Excerpts from Jim Conrad's
Naturalist Newsletter


from the June 13, 2010 Newsletter issued from Hacienda Chichen Resort beside Chichén Itzá Ruins, central Yucatán, MÉXICO

Items appearing in this Newsletter appear because I've been able to figure something out about them. There's an awful lot of very interesting stuff you never hear about just because I can't figure out what I'm seeing!

Since early March that's been the case with a certain tree species growing in Hacienda Chichen's Reserve. In the first or second week of March I came upon several thick-stemmed, dry-season-leafless, smallish trees about 15 feet tall (4.5m) in full flower, as shown above.

I'd never seen anything like that so I knocked down some flowers, of which only one was open. It was a tiny, unisexual male flower with three obvious stamens. Each stamen's two emptied anther cells were topped by roundish "ears" of a kind I've never seen -- maybe in wind they cause the anthers to shake out their pollen. Between the stamens were brown tings I couldn't figure out. The whole thing is shown below:

"Helicopter Tree," GYROCARPUS JATROPHIFOLIUS, male flower

I spent hours on the Internet using all my botanical sills but finally I gave up. Then in early May -- along with many trees that had lost their leaves for the dry season -- the mystery trees appeared with both fruits and leaves, as mind-bogglingly shown below:

"Helicopter Tree," GYROCARPUS JATROPHIFOLIUS, emerging leaves and fruits

The leaves looked rather familiar, like the Chaya I eat each day, which is a member of the Euphorbia Family. But have you ever seen fruits anything like those? Each one-seeded, samara-type fruit bears two rabbit-ear wings, presumably to help with wind dispersal. Even with this extra information and more hours on the Internet, again I had to give up.

Finally this week the trees began dropping their mature, one-seeded fruits, some of which you can see below:

"Helicopter Tree," GYROCARPUS JATROPHIFOLIUS, winged fruits (samaras)

Also, now the leaves are expanded, revealing that they are "palmately lobed" -- with segments like thick fingers radiating from the palm of a hand -- as shown below:

"Helicopter Tree," GYROCARPUS JATROPHIFOLIUS, leaves

Having a mature fruit in hand, finally I've figured it out, and it's wonderful. The trees belong to a family I've never seen before, apparently referred to in English as the Hernandia Family, the Hernandiaceae. On the Phylogenetic Tree of Life the Hernandicaceae usually is placed near the Laurel Family. The tree itself is GYROCARPUS JATROPHIFOLIUS, and the only English name I can find for it is Helicopter Tree, referring to the way fruits spin in the wind as they fall. My Maya friends have nothing to say about it.

Helicopter Trees are spottily distributed throughout much of southern Mexico and Central America, but apparently nowhere are they common. Little is known about it. It's a great find, right here on Hacienda Chichen's Reserve.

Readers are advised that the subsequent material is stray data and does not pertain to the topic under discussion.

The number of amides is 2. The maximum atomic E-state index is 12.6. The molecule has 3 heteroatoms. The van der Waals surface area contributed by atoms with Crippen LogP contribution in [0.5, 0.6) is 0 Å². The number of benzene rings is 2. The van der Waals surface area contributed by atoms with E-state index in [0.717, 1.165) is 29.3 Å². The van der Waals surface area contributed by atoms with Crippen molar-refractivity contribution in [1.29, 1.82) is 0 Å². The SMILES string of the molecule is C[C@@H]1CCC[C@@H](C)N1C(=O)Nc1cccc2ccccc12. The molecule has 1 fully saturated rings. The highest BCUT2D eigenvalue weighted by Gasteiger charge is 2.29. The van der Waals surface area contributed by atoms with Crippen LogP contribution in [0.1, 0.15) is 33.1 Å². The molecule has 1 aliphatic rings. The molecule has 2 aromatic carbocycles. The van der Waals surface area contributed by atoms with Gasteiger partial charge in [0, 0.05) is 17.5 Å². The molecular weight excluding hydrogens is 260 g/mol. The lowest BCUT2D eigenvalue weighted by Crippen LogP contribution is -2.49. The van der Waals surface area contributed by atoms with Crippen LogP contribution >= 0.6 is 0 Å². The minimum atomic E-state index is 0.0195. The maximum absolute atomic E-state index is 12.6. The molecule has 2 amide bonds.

And if anyone out there is an expert in weird tropical American trees, I have another species I'm stuck on as well... I'll gladly send pictures.

from the November 5, 2017 Newsletter, a special on-the-road edition with notes taken in mid October near Tepotzlán, Morelos state, MÉXICO
Elevation about 5315 ft (1620m), at 18°59′07″N 99°05′59″W

During my mid-October visit with my friend near Tepotzlán, Morelos, just south of Mexico City, a certain tree caught my attention, apparently a naturally occurring one at the property's border, adjacent to a neighbor's cornfield. You can see it below:


Notice that large, diffuse flowering clusters, or inflorescences, appear at branch tips. Not many trees display their flowers like this, so I went for a closer look. The flowers turned out to be very small, but bunched tightly at the tips of widely flaring, branching peduncles, seen below:

Helicopter Tree, GYROCARPUS JATROPHIFOLIUS, inforescences with leaves

An open flower with its stalked anthers displaying remarkable cells from which pollen has been ejected is shown below:


Below, you can see one of the tree's large, star-shaped leaves:


We've seen this remarkable species before, {previous section}, but our Yucatan trees had produced flowers on naked branches, while these Morelos ones are fully leafed when their flowers appear. At first I thought that maybe the Morelos ones were a different species, but then I found Adolfo Espejo Serna's 1991 work "Notas Sobre el Genero Gyrocarpus (Hernandiaceae) en Mexico..., " appearing in Acta Botánica Mexicana, 13:39-51, freely downloadable here.

Espejo makes clear that in Mexico we have two Gyrocarpus species, G. jatrophifolius and G. mocinnoi, and that both our Yucatan and Morelos trees are G. jatrophifolius. Without fruits it can be a little tricky to distinguish the species, but Espejo's distribution map shows that in Mexico G. jatrophifolius occurs in the Yucatan and the Central Volcanic Belt cutting east/west across Mexico just south of Mexico City (including Morelos state), plus the pacific slope from Sinaloa south to Guerrero states, while G. mocinnoi is restricted to Oaxaca and Chiapas states, and extreme southeastern Puebla state.

I'm guessing that our Yucatan trees were leafless during the flowering season because our dry season is more severe than in Morelos state; when the tree is ready to flower, maybe it's just too dry in the Yucatan to bear large, water-transpiring leaves.